"He's so generous," Etaoin agreed. "Look at how many of us he's given such wonderful gifts – that ruby and sapphire necklace that Moiré is wearing, red and blue are her favourite colours, shame that they look ghastly with her complexion, and she's so tall. Then there's that hideous Tulliah, she's so proud of her amethysts, pretending they're not simply the most common jewels – fitting, really, seeing as she's such a common girl. Then…"

She continued, but Sarah was no longer listening, having had her fill of such nauseating conversation. Across the table, Jareth looked up, giving her a faint grin, but the glare she threw back at him was poisonous, and he blinked in confusion.

As the meal continued, course after course, Sarah grew more and more annoyed. How dare he leer at that silly, simpering Etaoin? How dare he give those foolish, empty headed women such lavish gifts, when all he'd ever given her was a pain in the neck?

'Not true,' something in her head chastised. 'He gave you your brother, and it cost him a lot.'

'Yes, but it cost me my freedom, in the end. He gets everything he desires, and he throws around his good looks and his flashy presents like they meant nothing.'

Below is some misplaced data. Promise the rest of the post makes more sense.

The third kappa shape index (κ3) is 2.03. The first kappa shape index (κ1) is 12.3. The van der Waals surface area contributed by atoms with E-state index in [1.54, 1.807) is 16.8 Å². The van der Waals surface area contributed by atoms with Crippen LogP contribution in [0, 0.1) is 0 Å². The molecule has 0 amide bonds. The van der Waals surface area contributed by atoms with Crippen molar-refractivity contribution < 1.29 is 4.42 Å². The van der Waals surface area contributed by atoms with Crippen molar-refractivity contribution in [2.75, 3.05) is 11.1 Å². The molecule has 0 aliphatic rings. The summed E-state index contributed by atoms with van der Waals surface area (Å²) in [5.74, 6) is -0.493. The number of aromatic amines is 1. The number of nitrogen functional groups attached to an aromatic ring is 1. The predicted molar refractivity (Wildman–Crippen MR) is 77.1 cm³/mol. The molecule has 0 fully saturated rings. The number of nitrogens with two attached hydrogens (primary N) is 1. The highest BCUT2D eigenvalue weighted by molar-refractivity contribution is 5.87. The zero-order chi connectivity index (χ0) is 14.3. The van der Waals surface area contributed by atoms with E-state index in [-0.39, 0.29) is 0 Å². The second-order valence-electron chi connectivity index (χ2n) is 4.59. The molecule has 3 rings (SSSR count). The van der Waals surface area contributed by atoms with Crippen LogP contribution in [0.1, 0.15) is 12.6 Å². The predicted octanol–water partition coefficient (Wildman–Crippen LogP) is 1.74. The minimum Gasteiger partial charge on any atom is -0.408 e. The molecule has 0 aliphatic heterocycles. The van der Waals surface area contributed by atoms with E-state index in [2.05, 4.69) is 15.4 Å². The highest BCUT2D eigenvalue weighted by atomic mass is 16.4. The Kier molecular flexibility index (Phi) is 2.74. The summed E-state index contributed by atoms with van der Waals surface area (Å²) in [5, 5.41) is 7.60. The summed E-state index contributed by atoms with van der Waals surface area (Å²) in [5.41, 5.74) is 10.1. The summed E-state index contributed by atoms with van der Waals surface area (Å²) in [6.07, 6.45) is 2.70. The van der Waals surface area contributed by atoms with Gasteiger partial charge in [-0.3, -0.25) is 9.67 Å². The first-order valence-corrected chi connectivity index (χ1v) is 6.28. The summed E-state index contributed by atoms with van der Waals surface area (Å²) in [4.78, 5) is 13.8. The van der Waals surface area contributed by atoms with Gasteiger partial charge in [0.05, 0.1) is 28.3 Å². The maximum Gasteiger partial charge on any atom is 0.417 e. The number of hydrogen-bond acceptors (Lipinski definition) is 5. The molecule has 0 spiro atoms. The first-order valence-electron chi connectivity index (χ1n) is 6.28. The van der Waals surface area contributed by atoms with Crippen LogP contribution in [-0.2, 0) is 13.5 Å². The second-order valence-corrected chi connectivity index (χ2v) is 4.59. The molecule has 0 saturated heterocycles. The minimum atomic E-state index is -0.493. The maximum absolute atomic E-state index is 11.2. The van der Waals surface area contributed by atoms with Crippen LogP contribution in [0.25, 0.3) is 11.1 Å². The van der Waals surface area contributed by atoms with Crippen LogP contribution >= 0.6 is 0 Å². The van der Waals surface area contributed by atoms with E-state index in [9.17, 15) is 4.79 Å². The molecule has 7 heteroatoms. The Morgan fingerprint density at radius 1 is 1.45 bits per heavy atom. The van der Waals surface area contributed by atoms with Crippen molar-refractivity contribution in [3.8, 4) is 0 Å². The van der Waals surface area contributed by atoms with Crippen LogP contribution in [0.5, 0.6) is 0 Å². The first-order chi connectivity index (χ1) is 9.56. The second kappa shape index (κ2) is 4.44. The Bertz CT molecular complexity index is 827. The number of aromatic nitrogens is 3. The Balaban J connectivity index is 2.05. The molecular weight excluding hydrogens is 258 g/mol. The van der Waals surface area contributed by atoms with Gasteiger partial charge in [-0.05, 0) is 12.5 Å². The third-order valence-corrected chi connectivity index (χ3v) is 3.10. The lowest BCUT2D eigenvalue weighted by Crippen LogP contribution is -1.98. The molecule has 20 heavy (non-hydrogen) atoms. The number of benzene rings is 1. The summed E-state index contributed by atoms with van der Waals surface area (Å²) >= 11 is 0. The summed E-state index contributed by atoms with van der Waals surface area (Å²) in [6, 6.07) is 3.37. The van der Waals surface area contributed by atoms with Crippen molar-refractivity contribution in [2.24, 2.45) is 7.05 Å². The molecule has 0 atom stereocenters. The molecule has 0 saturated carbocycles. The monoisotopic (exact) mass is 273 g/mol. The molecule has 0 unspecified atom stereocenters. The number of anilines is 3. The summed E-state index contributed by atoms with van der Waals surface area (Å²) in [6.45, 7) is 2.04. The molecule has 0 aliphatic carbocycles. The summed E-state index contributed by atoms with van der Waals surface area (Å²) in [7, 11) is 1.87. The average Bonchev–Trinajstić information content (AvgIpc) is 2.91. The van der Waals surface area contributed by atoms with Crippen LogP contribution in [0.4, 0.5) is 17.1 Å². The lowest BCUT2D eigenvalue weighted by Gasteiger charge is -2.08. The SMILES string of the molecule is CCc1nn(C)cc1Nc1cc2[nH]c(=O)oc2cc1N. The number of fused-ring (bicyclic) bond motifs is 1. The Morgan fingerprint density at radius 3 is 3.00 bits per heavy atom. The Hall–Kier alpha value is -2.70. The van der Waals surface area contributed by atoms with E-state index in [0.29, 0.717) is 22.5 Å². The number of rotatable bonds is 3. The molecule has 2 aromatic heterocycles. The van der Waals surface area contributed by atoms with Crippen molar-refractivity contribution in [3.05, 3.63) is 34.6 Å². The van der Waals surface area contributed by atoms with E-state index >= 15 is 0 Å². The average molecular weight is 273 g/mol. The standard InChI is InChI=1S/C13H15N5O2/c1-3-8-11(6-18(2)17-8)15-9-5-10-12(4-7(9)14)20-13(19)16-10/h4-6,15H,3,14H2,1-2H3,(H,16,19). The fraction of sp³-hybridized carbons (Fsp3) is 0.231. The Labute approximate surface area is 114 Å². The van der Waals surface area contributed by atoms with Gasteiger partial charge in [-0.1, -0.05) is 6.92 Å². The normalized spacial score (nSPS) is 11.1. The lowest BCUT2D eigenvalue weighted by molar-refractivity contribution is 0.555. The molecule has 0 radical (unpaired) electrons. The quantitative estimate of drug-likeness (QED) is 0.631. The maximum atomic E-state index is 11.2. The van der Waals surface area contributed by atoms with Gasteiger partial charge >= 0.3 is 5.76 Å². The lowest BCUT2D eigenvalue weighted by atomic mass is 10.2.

'Maybe they do mean nothing to him. Both the gifts and the women wearing them.'

Calmly ignoring the voice, Sarah sat through the rest of the evening with an icy expression. As Jareth escorted her back to her room, she swept inside without a word to him, locked both the main door and the door between their rooms, and collapsed on her bed.


The next day dawned bright and sunny, and Sarah was hard pressed to remember a day in the Underground that hadn't been pleasant – at least weather-speaking. She dressed quickly, with Lynaidia's help, and then set off exploring. She had a strong idea that if she was caught, it would be disasterous, but she couldn't help not caring.

She moved through a dimly lit hallway, pausing in from of a door. She pulled it open, conscious, for once, of Jareth's presence behind her. But she pretended not to notice, stepping into the dark room and searching for a lamp, or something to get rid of the strange shadows that flickered across the walls.